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Date: Tue, 25 Jun 2019 07:14:52 -0700
From: Matthew Fernandez <matthew.fernandez@...il.com>
To: oss-security@...ts.openwall.com
Subject: Re: Thousands of vulnerabilities, almost no CVEs:
 OSS-Fuzz


> On Jun 25, 2019, at 06:41, Bob Friesenhahn <bfriesen@...ple.dallas.tx.us> wrote:
> 
> * Consumption of uninitialized data (e.g. image data) which is not
>   used to make important decisions.  This is usually due to unhandled
>   cases or error handling which does not quit immediately.

C/C++ compilers will infer backwards from uninitialized variable reads (undefined behavior in these languages) that preceding code is unreachable. For example, when moving from GCC 6 series to GCC 7 series we found one of our code bases would produce a binary that would only segfault when compiled at >= -O2. We root caused this to exactly the situation you describe: an error handling path that read uninitialized variables. The compiler appeared to infer backwards that the error check itself was a no-op as the true branch led to unconditional UB (this is my interpretation of its actions; I did not delve into the compiler’s internals).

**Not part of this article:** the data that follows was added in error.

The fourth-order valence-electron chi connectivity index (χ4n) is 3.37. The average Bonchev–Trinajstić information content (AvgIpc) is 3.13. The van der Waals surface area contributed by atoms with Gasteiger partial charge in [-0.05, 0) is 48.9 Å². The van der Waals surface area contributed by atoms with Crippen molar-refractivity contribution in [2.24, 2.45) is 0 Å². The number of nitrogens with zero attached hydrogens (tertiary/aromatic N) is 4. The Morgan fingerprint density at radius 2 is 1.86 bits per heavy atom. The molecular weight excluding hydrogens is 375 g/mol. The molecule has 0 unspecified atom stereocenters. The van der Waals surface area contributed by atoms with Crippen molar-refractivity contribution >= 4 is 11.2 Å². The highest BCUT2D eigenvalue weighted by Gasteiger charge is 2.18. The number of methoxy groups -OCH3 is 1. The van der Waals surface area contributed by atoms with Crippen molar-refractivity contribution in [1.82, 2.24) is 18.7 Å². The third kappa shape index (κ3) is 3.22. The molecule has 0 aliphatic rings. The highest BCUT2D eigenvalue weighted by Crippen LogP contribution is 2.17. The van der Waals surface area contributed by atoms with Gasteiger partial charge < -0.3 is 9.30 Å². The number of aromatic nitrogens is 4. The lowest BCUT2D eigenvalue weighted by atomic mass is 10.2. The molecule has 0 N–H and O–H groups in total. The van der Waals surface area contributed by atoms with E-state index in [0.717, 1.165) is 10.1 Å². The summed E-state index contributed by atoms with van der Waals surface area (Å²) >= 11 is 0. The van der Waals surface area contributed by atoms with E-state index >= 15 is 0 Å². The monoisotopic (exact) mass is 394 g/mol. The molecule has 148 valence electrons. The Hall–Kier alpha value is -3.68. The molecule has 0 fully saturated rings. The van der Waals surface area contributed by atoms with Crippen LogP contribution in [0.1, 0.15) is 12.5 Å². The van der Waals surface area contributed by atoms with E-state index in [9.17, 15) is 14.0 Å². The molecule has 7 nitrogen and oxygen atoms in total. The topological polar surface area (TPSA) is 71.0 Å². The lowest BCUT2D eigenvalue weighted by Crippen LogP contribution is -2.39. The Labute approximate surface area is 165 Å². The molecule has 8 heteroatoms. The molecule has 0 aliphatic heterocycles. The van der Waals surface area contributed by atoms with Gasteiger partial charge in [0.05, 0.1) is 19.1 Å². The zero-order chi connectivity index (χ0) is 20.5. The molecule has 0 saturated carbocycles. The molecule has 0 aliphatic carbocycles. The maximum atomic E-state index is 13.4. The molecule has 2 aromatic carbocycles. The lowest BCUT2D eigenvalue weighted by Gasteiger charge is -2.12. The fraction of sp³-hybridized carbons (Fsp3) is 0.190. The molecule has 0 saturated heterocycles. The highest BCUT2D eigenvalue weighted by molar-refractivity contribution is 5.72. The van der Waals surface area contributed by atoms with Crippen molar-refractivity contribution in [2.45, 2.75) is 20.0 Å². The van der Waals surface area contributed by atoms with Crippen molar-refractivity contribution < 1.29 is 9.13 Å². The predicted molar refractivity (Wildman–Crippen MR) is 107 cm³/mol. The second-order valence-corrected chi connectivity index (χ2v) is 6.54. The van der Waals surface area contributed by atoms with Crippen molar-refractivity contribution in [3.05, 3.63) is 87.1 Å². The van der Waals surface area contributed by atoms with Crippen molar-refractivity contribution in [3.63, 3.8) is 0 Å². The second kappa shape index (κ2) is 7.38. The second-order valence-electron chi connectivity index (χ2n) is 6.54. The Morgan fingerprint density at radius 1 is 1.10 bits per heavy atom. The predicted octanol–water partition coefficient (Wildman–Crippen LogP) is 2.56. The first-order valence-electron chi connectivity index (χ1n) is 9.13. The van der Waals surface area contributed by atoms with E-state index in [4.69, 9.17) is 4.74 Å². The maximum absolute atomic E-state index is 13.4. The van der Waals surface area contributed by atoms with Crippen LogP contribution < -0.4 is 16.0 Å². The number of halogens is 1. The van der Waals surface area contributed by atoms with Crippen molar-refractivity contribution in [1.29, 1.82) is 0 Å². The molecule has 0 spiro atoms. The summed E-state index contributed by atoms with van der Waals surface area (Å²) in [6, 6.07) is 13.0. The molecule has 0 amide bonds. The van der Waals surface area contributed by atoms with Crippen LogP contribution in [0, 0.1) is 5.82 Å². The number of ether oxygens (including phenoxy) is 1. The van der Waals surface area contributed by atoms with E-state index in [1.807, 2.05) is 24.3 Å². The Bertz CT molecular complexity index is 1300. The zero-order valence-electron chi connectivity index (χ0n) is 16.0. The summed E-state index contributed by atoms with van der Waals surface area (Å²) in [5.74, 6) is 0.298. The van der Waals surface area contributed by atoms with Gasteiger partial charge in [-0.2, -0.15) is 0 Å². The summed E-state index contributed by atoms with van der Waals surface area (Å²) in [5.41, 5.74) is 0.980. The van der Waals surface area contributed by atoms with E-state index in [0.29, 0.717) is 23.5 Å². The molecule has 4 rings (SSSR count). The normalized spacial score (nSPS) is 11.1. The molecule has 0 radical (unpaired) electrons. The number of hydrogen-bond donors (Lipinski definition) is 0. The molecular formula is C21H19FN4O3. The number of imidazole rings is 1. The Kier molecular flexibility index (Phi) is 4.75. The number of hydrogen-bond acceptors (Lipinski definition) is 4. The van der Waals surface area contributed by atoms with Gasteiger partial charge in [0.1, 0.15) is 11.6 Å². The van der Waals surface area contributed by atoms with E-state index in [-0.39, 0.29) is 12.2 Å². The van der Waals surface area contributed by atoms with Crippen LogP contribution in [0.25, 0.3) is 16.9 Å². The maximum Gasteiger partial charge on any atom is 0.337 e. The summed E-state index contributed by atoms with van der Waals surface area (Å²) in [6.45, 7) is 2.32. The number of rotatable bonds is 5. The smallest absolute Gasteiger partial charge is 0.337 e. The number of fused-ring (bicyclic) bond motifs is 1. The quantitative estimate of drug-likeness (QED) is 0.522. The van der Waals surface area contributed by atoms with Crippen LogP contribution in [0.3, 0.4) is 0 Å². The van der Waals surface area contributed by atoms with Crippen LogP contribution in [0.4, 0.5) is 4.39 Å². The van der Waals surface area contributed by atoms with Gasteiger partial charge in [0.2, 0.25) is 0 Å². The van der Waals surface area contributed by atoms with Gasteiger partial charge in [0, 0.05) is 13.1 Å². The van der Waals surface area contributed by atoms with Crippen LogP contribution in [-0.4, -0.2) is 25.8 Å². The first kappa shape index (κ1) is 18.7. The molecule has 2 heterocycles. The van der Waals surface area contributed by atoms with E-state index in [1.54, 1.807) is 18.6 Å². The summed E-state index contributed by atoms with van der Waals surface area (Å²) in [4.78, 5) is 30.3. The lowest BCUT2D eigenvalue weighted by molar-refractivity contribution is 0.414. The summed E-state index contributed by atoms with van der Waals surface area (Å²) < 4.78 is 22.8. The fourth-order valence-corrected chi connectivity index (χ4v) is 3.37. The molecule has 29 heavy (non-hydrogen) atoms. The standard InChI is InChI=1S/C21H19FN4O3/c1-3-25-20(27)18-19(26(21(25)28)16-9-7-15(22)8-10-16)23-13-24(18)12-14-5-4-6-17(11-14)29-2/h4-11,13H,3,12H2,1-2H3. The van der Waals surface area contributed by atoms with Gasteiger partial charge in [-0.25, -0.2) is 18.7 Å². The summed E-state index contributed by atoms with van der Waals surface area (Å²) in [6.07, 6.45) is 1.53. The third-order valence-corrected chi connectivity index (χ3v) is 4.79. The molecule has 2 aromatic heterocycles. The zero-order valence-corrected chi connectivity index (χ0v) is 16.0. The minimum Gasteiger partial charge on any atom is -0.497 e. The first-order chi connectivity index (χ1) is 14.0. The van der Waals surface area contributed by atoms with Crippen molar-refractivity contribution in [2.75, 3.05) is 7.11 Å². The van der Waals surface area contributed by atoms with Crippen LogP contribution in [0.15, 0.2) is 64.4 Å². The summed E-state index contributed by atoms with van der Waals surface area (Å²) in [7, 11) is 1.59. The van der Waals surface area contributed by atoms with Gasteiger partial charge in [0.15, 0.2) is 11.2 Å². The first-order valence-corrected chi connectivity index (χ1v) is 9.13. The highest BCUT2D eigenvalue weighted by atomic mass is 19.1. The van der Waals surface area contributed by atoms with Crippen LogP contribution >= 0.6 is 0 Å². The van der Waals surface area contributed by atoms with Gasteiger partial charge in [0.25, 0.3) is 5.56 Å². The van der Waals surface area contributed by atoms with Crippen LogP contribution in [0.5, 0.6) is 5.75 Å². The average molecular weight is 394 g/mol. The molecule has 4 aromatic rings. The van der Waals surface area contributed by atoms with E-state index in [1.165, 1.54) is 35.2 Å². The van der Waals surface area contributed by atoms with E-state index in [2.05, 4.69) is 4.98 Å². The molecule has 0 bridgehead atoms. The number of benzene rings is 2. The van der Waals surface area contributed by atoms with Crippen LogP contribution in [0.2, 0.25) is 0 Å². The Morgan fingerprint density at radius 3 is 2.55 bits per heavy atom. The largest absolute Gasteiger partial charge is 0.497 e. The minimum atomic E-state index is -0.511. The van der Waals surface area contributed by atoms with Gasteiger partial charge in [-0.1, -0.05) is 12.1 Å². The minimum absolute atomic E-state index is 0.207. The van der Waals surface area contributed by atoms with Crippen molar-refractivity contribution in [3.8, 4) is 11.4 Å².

I’m probably telling you things you already know and it sounds like you don’t consider such issues worth addressing, but I just wanted to point out that these are not theoretical. These cause real problems for users and, for open source software, you may not have full control over what toolchain/flags users build your code with.

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